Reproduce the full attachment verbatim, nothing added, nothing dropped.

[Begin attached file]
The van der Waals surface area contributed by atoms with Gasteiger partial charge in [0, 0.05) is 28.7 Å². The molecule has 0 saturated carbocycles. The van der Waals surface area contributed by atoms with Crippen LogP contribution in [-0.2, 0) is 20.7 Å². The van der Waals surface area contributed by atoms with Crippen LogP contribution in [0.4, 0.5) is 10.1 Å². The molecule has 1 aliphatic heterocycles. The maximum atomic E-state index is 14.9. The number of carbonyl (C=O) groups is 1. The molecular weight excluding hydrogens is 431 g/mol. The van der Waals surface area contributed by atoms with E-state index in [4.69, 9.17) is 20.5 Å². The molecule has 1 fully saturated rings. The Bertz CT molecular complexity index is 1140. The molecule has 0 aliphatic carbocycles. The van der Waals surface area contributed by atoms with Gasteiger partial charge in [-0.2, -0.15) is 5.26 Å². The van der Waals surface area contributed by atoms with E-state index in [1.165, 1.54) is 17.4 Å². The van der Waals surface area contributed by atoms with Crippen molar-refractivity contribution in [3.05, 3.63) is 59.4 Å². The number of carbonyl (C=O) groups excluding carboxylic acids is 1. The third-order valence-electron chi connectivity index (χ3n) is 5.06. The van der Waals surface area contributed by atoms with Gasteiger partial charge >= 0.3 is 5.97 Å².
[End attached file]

The van der Waals surface area contributed by atoms with Gasteiger partial charge in [0, 0.05) is 28.7 Å². The molecule has 0 saturated carbocycles. The van der Waals surface area contributed by atoms with Crippen LogP contribution in [-0.2, 0) is 20.7 Å². The van der Waals surface area contributed by atoms with Crippen LogP contribution in [0.4, 0.5) is 10.1 Å². The molecule has 1 aliphatic heterocycles. The maximum atomic E-state index is 14.9. The number of carbonyl (C=O) groups is 1. The molecular weight excluding hydrogens is 431 g/mol. The van der Waals surface area contributed by atoms with E-state index in [4.69, 9.17) is 20.5 Å². The molecule has 1 fully saturated rings. The Bertz CT molecular complexity index is 1140. The molecule has 0 aliphatic carbocycles. The van der Waals surface area contributed by atoms with Gasteiger partial charge in [-0.2, -0.15) is 5.26 Å². The van der Waals surface area contributed by atoms with E-state index in [1.165, 1.54) is 17.4 Å². The van der Waals surface area contributed by atoms with Crippen molar-refractivity contribution in [3.05, 3.63) is 59.4 Å². The number of carbonyl (C=O) groups excluding carboxylic acids is 1. The third-order valence-electron chi connectivity index (χ3n) is 5.06. The van der Waals surface area contributed by atoms with Gasteiger partial charge >= 0.3 is 5.97 Å².